Monday, October 06, 2014
Osteoporosis has always been considered as a feature of aging, however, according to the American Academy of Pediatrics (AAP), its roots may lie in childhood and adolescence.
In the report, published in the journal Pediatrics, researchers reviewed the rate of bone mass acquisition in infancy, childhood and adolescence. They researchers found that attaining substantial bone mass during childhood could be the most important modifiable factor of lifelong skeletal health.
Although bone mineral deposition begins in pregnancy, a 40 fold increase in BMC is observed from birth to adulthood, finally peaking near the end of the second decade of life. Genetic factors play a major role in BMC variance, but modifiable factors like nutrition and physical activity also play a pivotal role in influencing bone health. The researchers found that childhood milk consumption was linked with higher bone mineral content (BMC) and lower risk of fractures.
Elaborating further, the researchers state that the main source of calcium after the first year of an infant’s life is from milk and dairy products. Thus, dairy sources make up for 70-80% of nutritional calcium requirements.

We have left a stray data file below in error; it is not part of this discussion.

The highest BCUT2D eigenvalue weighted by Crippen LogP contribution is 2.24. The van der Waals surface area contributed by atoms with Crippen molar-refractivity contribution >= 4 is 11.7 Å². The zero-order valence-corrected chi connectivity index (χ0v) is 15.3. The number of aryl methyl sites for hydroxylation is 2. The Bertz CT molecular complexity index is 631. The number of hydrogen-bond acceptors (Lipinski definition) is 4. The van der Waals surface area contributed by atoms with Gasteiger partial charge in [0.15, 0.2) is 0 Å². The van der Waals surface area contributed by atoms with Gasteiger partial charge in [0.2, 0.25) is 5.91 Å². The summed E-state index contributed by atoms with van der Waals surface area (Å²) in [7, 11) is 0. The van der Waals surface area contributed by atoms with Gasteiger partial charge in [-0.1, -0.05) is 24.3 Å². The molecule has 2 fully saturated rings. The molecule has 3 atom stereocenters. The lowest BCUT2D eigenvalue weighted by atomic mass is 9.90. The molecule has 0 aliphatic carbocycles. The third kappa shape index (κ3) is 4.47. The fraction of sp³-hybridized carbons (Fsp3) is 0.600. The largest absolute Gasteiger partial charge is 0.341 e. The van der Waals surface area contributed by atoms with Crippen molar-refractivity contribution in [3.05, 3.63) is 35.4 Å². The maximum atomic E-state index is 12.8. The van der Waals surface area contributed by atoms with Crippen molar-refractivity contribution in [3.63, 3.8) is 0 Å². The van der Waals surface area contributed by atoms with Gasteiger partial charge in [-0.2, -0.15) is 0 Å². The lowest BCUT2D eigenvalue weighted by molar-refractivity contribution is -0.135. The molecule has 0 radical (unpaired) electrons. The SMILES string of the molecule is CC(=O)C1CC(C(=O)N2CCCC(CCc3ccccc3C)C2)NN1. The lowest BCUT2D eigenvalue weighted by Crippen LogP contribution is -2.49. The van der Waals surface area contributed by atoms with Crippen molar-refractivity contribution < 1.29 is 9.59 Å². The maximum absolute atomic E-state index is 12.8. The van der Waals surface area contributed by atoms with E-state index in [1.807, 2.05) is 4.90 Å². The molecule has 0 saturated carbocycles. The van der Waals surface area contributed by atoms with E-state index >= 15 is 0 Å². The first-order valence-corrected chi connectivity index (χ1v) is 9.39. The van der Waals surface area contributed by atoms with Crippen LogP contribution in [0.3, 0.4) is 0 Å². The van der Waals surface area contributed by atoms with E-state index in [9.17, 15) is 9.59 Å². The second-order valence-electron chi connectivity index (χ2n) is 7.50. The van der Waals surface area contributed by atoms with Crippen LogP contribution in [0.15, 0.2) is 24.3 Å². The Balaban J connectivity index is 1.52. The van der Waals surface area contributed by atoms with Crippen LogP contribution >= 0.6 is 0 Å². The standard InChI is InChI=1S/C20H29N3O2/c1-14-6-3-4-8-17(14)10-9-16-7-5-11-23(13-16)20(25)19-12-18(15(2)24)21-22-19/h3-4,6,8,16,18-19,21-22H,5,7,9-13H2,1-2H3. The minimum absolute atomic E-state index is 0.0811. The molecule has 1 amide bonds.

The AAP researchers have outlined the following strategies which can be used in professional practice to help improve children’s bone health. They are:
• Emphasise on dietary intake of calcium rather than external supplementation in healthy children.
• Increase the daily consumption of foods and beverages which include low fat milk and low fat yoghurts containing calcium and vitamin D.
• Regularly screening children and adolescents with recurring fractures or specific medical condition for vitamin D deficiency
• Recommending weight bearing activities like walking, dancing and running which can help increase their bone mass.
Osteoporosis is a debilitating and insidious condition which causes multiple complication. Ensuring a balance of nutrition and physical activity in childhood is all that is needed to optimize bone mass and prevent osteoporosis later in life.
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